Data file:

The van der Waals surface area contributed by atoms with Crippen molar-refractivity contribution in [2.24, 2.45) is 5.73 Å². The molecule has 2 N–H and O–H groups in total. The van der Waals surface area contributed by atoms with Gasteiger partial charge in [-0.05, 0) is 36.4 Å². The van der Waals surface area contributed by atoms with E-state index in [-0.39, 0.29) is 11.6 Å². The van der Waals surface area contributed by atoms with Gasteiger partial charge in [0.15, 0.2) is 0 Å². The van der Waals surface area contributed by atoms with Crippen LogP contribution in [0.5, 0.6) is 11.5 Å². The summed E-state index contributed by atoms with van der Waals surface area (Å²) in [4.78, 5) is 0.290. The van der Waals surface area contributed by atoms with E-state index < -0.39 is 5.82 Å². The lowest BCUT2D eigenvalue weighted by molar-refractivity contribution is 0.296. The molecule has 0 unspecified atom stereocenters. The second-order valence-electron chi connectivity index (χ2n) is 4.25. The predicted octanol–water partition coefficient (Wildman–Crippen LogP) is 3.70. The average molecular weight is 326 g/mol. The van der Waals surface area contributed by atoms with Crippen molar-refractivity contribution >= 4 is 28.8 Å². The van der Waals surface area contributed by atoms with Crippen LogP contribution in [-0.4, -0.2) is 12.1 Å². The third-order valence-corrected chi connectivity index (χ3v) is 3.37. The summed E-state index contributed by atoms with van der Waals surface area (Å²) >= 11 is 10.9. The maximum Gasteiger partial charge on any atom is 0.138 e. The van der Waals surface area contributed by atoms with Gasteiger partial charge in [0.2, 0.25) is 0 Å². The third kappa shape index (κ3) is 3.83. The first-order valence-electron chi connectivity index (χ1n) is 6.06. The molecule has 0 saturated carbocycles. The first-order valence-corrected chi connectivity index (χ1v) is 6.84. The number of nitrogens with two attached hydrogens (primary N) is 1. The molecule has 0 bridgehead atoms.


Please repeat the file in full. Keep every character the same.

The van der Waals surface area contributed by atoms with Crippen molar-refractivity contribution in [2.24, 2.45) is 5.73 Å². The molecule has 2 N–H and O–H groups in total. The van der Waals surface area contributed by atoms with Gasteiger partial charge in [-0.05, 0) is 36.4 Å². The van der Waals surface area contributed by atoms with E-state index in [-0.39, 0.29) is 11.6 Å². The van der Waals surface area contributed by atoms with Gasteiger partial charge in [0.15, 0.2) is 0 Å². The van der Waals surface area contributed by atoms with Crippen LogP contribution in [0.5, 0.6) is 11.5 Å². The summed E-state index contributed by atoms with van der Waals surface area (Å²) in [4.78, 5) is 0.290. The van der Waals surface area contributed by atoms with E-state index < -0.39 is 5.82 Å². The lowest BCUT2D eigenvalue weighted by molar-refractivity contribution is 0.296. The molecule has 0 unspecified atom stereocenters. The second-order valence-electron chi connectivity index (χ2n) is 4.25. The predicted octanol–water partition coefficient (Wildman–Crippen LogP) is 3.70. The average molecular weight is 326 g/mol. The van der Waals surface area contributed by atoms with Crippen molar-refractivity contribution >= 4 is 28.8 Å². The van der Waals surface area contributed by atoms with Crippen LogP contribution in [-0.4, -0.2) is 12.1 Å². The third-order valence-corrected chi connectivity index (χ3v) is 3.37. The summed E-state index contributed by atoms with van der Waals surface area (Å²) >= 11 is 10.9. The maximum Gasteiger partial charge on any atom is 0.138 e. The van der Waals surface area contributed by atoms with Gasteiger partial charge in [0.2, 0.25) is 0 Å². The third kappa shape index (κ3) is 3.83. The first-order valence-electron chi connectivity index (χ1n) is 6.06. The molecule has 0 saturated carbocycles. The first-order valence-corrected chi connectivity index (χ1v) is 6.84. The number of nitrogens with two attached hydrogens (primary N) is 1. The molecule has 0 bridgehead atoms.